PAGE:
Good (and of course - expected) news...

TUSCALOOSA, Alabama -- The city says the number of missing people in Tuscaloosa has dropped to 80. The number had ranged as high as 340 on Monday.
It's now 75. "Of the missing, 22 are now classified as Level 1. Mayor Walt Maddox said that means that person who reported them missing had spoken with them within two weeks of the April 27 tornado."
 
Aug 4, 2008
203
35
11
Nashville, TN
Saw that but the audio was just making my ears bleed. Still have not heard many first-hand accounts of the impact that the power outages in some communities from the earlier storms might have had on the situation. I've heard antectodal references to NWS transmitters being out in some locales and spotty electricy/internet in others. Any one heard anything specific?
I was sitting in Jasper, Al by 1pm and can tell you that the very early MCV that went through, crippled communications. I worked Hwy 78/I-22 from Hamilton to Birmingham and had trouble obtaining data through Verizon all day long. It made for a very dangerous day in that area.
 

John Farley

Supporter
Apr 1, 2004
1,635
895
21
Pagosa Springs, CO
www.johnefarley.com
Does that 151 include long track tornadoes that crossed office lines... as one tornado and not 2 tornadoes. I have recounted them and still only come up with 115 tornadoes when you remove the duplicate entries


Wherever I found a tornado that crossed from one CWA into another, I counted it as just one tornado. I am pretty sure that, in the 151 number, there are none that are double-counted - although there are 2 or 3 in there that may have crossed into some other CWA but haven't been surveyed in the other CWA. I have six in the database that were confirmed by damage surveys to have occurred in more than one CWA.

A couple other points. First, I believe the 148 total in the 1974 Super Outbreak was for more than one day. I pretty much followed the definition Bobby Prentice quoted from Grazulis in a thread in W & C. So with at least 151 different tornadoes, this outbreak does exceed the 1974 record. Second, the total of 151 includes only tornadoes confirmed by damage surveys - and it is possible I may have missed a handful of those. However, NWS offices can and do enter tornadoes into the "confirmed" category by means other than damage surveys, such as video evidence and reliable spotter and/or emergency manager reports. So not every tornado that ends up confirmed is confirmed by means of a damage survey. So the total for this outbreak will certainly be significantly more than 151, and other means of confirmation may explain the figure of 178 cited by CNN.
 
Mar 24, 2010
16
0
0
Wichita, KS
The weatherbrains show audio was interesting. Fascinating recollections of the experiences from that side of the table. Dr. Tim got quite upset (p.o.'d actually) towards the end of the show. Anybody else catch that? He was particularly upset with an experience he had with someone from either NSSL or SPC within the last week.
 
Apr 14, 2011
310
33
11
Alexandria, LA
The NOAA's current clearinghouse page for the event at this time shows 197 tornadoes surveyed.

I'm not sure it's above board to insist the Super Outbreak was worse even if there were a larger number of tornadoes within a 24 hour period, just for that reason alone. I don't believe the Super Outbreak produced tornadoes continuously over a three-day period. As a total event, April 25-27, 2011 outbreak is unquestionably worse. I don't see how there's a reasonable debate. "Within 24 hours" is arbitrary and meaningless.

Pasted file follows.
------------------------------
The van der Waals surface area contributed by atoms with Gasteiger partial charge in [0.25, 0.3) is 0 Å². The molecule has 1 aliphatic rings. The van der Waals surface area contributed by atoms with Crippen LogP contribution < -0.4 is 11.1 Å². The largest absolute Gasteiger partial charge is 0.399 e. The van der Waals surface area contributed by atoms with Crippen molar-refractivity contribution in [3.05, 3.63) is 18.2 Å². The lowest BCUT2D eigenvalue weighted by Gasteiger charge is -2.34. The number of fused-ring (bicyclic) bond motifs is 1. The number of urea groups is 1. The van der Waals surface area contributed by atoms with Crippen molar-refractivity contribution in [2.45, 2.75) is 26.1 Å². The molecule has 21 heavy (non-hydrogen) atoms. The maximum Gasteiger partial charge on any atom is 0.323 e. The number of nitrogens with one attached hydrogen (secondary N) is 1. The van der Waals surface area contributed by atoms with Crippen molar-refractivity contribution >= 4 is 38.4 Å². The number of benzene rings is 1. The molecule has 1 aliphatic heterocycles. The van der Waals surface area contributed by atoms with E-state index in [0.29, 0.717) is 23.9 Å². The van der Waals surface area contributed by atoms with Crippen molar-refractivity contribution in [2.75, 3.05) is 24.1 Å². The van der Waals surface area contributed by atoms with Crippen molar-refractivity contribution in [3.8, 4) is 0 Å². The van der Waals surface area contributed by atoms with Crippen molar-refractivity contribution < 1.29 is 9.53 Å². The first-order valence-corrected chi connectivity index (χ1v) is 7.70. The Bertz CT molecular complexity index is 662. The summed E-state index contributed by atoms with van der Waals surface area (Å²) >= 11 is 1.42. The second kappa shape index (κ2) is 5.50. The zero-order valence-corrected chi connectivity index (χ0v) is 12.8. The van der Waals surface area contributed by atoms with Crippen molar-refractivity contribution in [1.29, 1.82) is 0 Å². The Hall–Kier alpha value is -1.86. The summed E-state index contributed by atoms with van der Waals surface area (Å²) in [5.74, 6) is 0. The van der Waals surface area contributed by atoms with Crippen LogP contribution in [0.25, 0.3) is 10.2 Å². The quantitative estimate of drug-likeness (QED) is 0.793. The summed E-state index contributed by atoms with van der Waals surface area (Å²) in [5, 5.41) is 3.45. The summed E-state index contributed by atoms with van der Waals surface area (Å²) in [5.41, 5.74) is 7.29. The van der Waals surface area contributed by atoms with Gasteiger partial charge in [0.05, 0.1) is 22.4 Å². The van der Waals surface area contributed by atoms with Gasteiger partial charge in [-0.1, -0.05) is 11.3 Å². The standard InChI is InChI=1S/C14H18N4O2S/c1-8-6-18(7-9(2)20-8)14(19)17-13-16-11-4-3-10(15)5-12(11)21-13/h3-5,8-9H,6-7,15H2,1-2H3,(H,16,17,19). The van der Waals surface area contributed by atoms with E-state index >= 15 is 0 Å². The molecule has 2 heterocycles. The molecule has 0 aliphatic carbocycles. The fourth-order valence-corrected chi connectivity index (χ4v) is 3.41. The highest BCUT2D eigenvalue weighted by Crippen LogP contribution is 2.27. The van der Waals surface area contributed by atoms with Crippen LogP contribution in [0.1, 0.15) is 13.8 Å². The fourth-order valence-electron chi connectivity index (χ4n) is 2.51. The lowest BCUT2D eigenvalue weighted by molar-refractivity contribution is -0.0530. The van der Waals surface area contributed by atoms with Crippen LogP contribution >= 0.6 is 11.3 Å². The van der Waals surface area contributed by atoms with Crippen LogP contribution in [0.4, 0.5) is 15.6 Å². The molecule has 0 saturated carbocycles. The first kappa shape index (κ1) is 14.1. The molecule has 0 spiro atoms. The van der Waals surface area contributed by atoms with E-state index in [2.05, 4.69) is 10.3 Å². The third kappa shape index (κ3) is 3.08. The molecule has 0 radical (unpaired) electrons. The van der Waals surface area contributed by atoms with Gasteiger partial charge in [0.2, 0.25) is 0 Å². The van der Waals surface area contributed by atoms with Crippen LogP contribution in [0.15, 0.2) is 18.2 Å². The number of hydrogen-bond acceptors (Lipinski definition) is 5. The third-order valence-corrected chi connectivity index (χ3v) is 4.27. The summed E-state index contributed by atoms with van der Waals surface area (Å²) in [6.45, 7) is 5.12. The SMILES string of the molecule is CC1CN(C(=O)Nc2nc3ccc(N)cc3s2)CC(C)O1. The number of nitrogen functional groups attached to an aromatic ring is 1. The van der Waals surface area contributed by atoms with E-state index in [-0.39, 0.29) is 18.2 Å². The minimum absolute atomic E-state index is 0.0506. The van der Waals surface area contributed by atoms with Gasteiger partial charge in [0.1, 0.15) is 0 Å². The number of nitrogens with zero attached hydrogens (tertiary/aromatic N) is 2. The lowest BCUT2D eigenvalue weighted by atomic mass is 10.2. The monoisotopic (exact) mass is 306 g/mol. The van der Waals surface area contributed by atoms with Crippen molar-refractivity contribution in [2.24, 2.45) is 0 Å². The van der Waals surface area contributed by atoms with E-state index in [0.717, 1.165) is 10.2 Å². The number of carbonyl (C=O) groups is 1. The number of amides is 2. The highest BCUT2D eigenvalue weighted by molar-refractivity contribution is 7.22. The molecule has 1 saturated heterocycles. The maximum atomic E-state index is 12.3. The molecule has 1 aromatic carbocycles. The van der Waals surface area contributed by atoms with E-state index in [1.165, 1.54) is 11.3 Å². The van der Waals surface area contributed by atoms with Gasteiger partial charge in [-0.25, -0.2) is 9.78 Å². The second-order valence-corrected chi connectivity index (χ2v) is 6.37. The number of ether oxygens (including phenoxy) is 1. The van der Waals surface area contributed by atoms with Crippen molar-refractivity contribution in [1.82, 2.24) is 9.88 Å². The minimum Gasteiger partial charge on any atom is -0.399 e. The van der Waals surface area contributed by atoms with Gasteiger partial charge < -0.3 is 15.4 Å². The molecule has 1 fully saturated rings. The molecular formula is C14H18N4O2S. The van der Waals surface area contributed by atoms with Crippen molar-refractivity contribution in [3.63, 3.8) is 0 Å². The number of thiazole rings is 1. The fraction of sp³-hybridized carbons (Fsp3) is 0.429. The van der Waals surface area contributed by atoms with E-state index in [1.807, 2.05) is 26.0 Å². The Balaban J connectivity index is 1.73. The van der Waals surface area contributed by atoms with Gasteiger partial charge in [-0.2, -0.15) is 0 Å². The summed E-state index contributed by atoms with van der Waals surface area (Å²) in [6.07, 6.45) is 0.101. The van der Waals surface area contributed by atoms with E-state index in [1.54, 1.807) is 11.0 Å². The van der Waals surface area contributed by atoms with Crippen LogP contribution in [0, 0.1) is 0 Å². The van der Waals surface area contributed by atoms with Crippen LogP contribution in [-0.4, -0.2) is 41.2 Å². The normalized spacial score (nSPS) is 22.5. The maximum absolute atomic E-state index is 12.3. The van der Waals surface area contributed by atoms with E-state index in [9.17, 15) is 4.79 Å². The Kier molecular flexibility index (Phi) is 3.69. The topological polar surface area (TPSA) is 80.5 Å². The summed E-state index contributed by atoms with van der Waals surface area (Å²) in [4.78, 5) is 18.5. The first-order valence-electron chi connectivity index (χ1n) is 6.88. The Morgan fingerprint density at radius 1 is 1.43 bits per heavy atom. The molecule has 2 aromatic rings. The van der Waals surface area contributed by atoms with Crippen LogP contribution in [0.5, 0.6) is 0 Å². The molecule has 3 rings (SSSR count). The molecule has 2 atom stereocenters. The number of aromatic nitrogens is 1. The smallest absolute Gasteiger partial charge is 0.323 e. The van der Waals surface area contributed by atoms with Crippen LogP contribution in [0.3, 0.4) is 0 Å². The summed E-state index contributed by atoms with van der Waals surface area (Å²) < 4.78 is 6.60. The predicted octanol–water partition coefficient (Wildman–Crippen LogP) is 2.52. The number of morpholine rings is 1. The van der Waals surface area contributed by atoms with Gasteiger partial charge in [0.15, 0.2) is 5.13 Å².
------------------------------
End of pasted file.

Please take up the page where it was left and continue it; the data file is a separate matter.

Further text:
Last edited by a moderator:

John Farley

Supporter
Apr 1, 2004
1,635
895
21
Pagosa Springs, CO
www.johnefarley.com
More surveys out today; 170 confirmed tornadoes now on the spreadsheet. Pretty clearly a record outbreak at this point. I know there are sources indicating larger numbers surveyed, and there may well be, but what is on the spreadsheet is what I can find on the Web pages or public information statements from the NWS offices affected. If anyone knows of a surveyed tornado not on the spreadsheet, please PM me with a link to relevant documentation.
 

rdale

EF5
Mar 1, 2004
7,389
968
21
51
Lansing, MI
skywatch.org
I'm not sure it's above board to insist the Super Outbreak was worse even if there were a larger number of tornadoes within a 24 hour period, just for that reason alone.
Pretty simple - if you're talking a 24-hr span, the SO is the worst outbreak on record. If you want to make it a 72 hour span, then this one was the worst. Depends on how you want to judge them. But it's subjective either way. The weather world doesn't operate in timeframes, those are human inventions.
 
Feb 14, 2005
879
22
11
Charleston, South Carolina
Pretty simple - if you're talking a 24-hr span, the SO is the worst outbreak on record. If you want to make it a 72 hour span, then this one was the worst. Depends on how you want to judge them. But it's subjective either way. The weather world doesn't operate in timeframes, those are human inventions.
Well, regardless of the records, I'm most interested to see a technical report from NOAA on the instant event. It certainly deserves one. The technical report on the 1974 outbreak was a gem and well-described the synoptic conditions that preceded such an event. (It was sent from the Secretary of Commerce, presumably to his immediate superior, but I doubt Tricky Dickey circa 1974 would have been much interested in 700mb temperatures)